small amount of time that it is easy to mistake it for "zero" time.

At the same time the management issue and other high level expenses
continue to skyrocket.  Devices are invented but not uniformly supported
by software.  There are many choices for operating system, but only one
of them gets any attention from hardware vendors because it dominates
the market.  It gets to where it is EASY to run a program on a computer
and get 99% of the CPU if you want it, as mundane operation of the GUI
and editors and this and that takes a small and rapidly shrinking
fraction of 1% of the total system's computing capacity!  Suddenly there
is little advantage to making the computer more efficient -- we could
all achieve that easily by just booting the computer single user or even
single process -- but there are huge costs associated with trying to get
this driver to work for that peripheral, dealing with security and user
access, dealing with software portability and availability.  MANAGEMENT
is eating you alive, not delays caused by the fact that you're running a
complex operating system.

In response to this, the manufacturers of the CORE software (not the
peripheral device makers, who profit from the chaos) decide to make it
really easy to create a new split in the function of the kernel.  They
begin by creating multicore CPUs and CPUs with a generalized "virtual"
operating mode that exploits the cheapness of memory.  This goes hand in
glove with the development of operating system kernels that basically
recapitulate and renegotiate the hardware portability interface, the
reason for having a kernel in the first place.  The cost of developing
and managing computer networks and large bodies of UI software goes way
down if one can engineer the bulk of it on top of virtual devices.  Yes,
there is a small cost associated with this.  THERE ALWAYS HAS BEEN
pretty much ever since DOS.  How large the cost is depends on how
complex the interface is, how much detail is being hidden, but it need
not be too great, actually.

When it's done, what might we expect to see?  Well, I'm hoping for a
layer that for most devices manages those devices, virtualized, at a
"cost" of order 1% more than running the same device the way we do now,
which in turn is order 1% slower than running the device directly in raw
code with no standardized layer or interface.  In other words, we spend
1-2% of potential performance for a really, really big boost in OVERALL
productivity, because VM guests are really rather amazing entities --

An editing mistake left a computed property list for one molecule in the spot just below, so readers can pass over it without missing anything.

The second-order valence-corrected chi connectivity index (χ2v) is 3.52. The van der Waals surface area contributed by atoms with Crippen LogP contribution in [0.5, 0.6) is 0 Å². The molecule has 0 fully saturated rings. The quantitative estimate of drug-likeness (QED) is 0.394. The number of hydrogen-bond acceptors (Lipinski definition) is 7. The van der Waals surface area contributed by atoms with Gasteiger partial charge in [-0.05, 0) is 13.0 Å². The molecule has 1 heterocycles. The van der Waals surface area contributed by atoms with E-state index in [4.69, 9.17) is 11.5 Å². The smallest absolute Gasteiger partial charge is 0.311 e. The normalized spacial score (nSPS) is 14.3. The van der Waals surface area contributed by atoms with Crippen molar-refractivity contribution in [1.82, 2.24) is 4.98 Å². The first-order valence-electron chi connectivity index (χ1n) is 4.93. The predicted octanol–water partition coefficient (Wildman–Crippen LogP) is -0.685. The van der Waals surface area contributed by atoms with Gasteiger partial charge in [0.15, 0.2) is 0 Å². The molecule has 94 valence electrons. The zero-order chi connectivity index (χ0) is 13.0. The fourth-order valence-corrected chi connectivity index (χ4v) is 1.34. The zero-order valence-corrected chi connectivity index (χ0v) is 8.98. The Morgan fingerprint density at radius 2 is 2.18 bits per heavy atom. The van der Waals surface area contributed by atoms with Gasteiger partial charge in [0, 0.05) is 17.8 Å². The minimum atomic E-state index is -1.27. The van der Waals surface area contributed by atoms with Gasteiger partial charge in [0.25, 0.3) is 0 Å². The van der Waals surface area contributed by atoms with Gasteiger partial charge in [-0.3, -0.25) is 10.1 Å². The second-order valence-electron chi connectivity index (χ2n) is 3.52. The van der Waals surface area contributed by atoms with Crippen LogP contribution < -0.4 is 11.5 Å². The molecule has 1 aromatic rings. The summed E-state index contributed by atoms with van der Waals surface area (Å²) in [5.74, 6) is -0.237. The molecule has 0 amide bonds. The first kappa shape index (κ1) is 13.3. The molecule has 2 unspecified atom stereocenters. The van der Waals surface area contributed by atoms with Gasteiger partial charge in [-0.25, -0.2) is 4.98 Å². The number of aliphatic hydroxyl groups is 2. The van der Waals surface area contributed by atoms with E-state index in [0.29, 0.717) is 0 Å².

they go beyond multitasking programs and permit you to multitask
operating systems.

Is it efficient?  Of course not.  Does it matter?  YMMV, but in many
cases it won't.  EVEN IN THOSE CASES WHERE IT DOES it will almost
certainly prove possible to extend a low level "efficient" interface up
through guest layers, possibly at the cost of dedicating the interface
to the VM in question.

Low cost, high benefit.  That's why I'm all for it.

Now, if I had my perfect druthers I'd RATHER have standardization of all
device interfaces and get rid of the need to load distinct drivers at
all.  This too would have negative consequences -- makes it a lot more
difficult to invent new devices, for example -- but boy would it make
code development and systems management easy on what amounts to a
stationary platform with a fixed list of generic peripherals.  Barring
that, VMs still allow the hardware list to be all chaotic and
everything, but do try to provide that nice compatibility layer.

In summary, I think it would be lovely for the same reason I think Linux
on a modern multicore is lovely compared to a bootloaded single task
engine like the PDP 1.  I can work in Lin, Win, and run a couple of
secured environments off on the side all at once on different cores
inside one system.  I can freely and dynamically reallocate resources
among these operating environments.  I can create rigorously
resource-controlled and PORTABLE environments for even cluster tasks
that don't require me to completely reinstall what may be somebody
else's cluster nodes in order to move my tasks there and run them.  I'm
willing to give up a few cycles to gain these benefits, just as I
wouldn't dream of giving up the benefits of at least level 3 operation
on nodes now.

I'm just curious.  Who runs their cluster nodes at level 1 or 2 (plus
networking as needed)?  Anybody?  Show of hands?

    rgb

>
>

-- 
Robert G. Brown
Duke University Dept. of Physics, Box 90305
Durham, N.C. 27708-0305
Phone(cell): 1-919-280-8443
Web: http://www.phy.duke.edu/~rgb
Lulu Bookstore: http://stores.lulu.com/store.php?fAcctID=877977